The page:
Carter? Salesmen like him aren’t in a position to arbitrarily change domestic/foreign policy. The funny thing is that the Shah refused to take loans from the World Bank/IMF loan sharks because Iran didn’t need IMF/WB style ‘assistance.’ In fact, Iran provided billions of dollars, in economic aid and loans, to foreign countries (i.e. Egypt, England, etc). This ‘retributive Ayatollah’ nonsense lends credence to the ‘CIA Blowback’ conspiracy candy. It reaffirms the notion they (Iranians) really hate us (Americans) and the mullahs rise to power was a natural (evolutionary) manifestation of that ‘bubbling hatred‘.

It’s tailored for the people who’re too smart to fall for the ‘they hate us for our freedumb’ mantra but not savvy enough to see through Mosaddegh’s scam.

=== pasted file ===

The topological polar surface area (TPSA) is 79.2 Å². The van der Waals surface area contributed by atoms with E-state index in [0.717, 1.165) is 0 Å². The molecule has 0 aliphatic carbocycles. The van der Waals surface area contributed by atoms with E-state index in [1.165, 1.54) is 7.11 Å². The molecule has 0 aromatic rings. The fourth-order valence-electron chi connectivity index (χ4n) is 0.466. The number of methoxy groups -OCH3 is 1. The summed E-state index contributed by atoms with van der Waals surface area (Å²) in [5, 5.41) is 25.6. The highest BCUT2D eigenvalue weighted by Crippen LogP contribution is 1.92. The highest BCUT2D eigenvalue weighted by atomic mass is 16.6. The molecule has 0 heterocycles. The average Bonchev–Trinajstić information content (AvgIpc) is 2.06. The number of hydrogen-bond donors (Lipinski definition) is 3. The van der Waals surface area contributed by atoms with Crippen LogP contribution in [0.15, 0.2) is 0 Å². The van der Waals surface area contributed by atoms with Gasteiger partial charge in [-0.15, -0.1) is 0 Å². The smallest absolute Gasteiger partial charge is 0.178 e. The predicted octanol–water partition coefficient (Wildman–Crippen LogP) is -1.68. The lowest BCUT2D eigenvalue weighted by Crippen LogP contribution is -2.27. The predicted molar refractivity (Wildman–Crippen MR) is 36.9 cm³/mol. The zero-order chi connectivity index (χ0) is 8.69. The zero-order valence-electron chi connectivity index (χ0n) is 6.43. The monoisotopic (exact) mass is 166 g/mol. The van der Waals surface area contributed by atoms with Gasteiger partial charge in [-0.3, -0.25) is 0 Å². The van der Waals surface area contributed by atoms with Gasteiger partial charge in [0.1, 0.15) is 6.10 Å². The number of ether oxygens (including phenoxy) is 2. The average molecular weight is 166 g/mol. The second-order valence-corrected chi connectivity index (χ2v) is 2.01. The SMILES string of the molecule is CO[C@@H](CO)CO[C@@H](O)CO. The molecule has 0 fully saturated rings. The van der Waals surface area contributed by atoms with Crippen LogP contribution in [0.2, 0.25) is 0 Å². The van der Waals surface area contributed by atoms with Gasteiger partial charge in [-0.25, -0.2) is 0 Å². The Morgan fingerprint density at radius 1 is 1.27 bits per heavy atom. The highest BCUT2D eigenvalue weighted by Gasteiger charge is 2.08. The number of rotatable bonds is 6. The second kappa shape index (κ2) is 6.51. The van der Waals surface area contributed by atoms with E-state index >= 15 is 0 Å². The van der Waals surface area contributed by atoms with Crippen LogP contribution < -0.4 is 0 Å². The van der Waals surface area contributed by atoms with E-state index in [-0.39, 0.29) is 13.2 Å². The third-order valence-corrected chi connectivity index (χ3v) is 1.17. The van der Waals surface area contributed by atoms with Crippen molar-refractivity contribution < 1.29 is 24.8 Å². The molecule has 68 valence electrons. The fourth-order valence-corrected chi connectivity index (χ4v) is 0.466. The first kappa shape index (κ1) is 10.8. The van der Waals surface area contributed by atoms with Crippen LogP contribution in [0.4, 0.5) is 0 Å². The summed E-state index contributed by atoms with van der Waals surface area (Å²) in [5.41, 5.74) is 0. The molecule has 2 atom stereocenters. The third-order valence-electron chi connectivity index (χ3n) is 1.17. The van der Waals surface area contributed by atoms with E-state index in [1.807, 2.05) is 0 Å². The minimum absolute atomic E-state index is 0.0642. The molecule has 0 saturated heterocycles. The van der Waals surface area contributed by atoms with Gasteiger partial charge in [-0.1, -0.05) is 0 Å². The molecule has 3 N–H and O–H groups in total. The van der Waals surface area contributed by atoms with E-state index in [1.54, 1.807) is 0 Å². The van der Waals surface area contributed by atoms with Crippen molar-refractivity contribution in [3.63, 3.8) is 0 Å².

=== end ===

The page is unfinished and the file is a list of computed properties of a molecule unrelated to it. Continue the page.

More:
As the withdrawals diminished deposits to levels dangerously close to what the bank had loaned to Pahlavi’s regime, the bank feared the new regime intended to default on the loans.



Chase Manhattan fearing an alleged $2.5 billion loan default? Come, the Brinks Truck, on!


Carter, after allowing the Shah to fall, allowed him into New York for medical treatment.



David Rockefeller & Co. helped removed the Shah from power & expedited his allopathic assassination!


This prompted the Ayatollah to extol Iranian revolutionary students on 11/1/79 “to extend with all their might their attacks to force the U.S. to return the deposed and cruel Shah.” Just three days later the students carried out the Ayatollah’s suggestion by storming the U. S. embassy and taking 66 hostages. Ten days later, after Chase Manhattan Bank importuned to the President, Carter froze all Iranian assets in the U.S., allowing Chase to cover their Iranian loans, and then some.



More ‘cruel Shah’, ‘angry Ayatollah’ and ‘prudent banker’ horseshit.